No matter what role Anthony Hopkins sticks his talented self into the movie will likely resonate from the energy and authenticity that he brings. Such as the case with the small, quirky and amusing The World’s Fastest Indian. Don't be fooled by the title, as it's definitely not the story of a long distance Native American but rather about an old man’s dream to ride his motorcycle extremely fast.
Based on the true story of New Zealand native Burt Munro (Hopkins) and his quest to break the speed record at the Bonneville Salt Flats in Utah, the story takes several side adventures as Burt travels from Ivercargill to Utah. The film takes place during the late 1960’s, after Burt has spent a lifetime perfecting his classic 1920 Indian motorcycle (worth the price of admission just to hear Hopkins pronounce “motorcycle”) and his speed quest. Staring out at practically the bottom of the world, Burt sets off on a shoestring budget with money raised from his friends and neighbors.
It isn’t until he arrives in the US that his real adventures begin. Like a typical road movie he meets a series of characters from the surely taxi cab driver, to a Hollywood transvestite, to a El Salvadoran used car salesman (great bit part by Paul Rodriguez) but with a likeable Kiwi personality they take to him like Kiwis take to sheep. Of course he finds obstacles along the way, starting with the fact that everyone seems to thinks that he British and he snarls back that he’s not a bloody Pommie. His bike also gets crushed, dropped off a moving trailer, crashed and takes more abuse than one of Mike Tyson’s exes. But he and his bike survive to at least make it to Speed Week where he meets more obstacles and makes yet more friends.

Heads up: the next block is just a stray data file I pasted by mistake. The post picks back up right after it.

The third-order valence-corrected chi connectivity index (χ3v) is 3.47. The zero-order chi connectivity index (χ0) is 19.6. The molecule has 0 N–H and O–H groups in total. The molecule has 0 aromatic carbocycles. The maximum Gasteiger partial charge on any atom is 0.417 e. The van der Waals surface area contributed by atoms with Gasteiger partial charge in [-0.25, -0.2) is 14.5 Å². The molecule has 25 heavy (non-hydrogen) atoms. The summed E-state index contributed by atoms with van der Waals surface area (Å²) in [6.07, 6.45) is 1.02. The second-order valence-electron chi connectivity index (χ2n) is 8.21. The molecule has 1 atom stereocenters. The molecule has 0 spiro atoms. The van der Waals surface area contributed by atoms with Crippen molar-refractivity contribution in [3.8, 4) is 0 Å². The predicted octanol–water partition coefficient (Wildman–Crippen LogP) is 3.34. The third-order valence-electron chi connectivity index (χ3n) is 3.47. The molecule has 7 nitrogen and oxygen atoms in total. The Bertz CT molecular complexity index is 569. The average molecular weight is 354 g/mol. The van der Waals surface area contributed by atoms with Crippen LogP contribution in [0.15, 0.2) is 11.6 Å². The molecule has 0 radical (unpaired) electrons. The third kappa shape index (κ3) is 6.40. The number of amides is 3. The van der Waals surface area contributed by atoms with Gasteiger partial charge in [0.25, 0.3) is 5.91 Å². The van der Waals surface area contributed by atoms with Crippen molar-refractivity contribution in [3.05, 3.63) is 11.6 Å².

Although the film has its eyes and ears on the road, the film’s heart lies in following one’s dreams. It maybe a cliché to say that someone may have wrinkled skin on the outside but their heart and soul remain a youthful 18 years old. It’s about never giving up. Writer/Director Roger Donaldson (Thirteen Days, The Bounty) keeps the film moving at a brisk pace. Whether it’s the obstacles that he faces or the one night stands he enjoys things juts keep moving. At times things may seem a little too convenient but nothing seems to contrived or out of place. After all this was the 60's man. And you’re talking about Sir Anthony Hopkins. Some people say “Speed Kills” but in this case “Speed Lives.”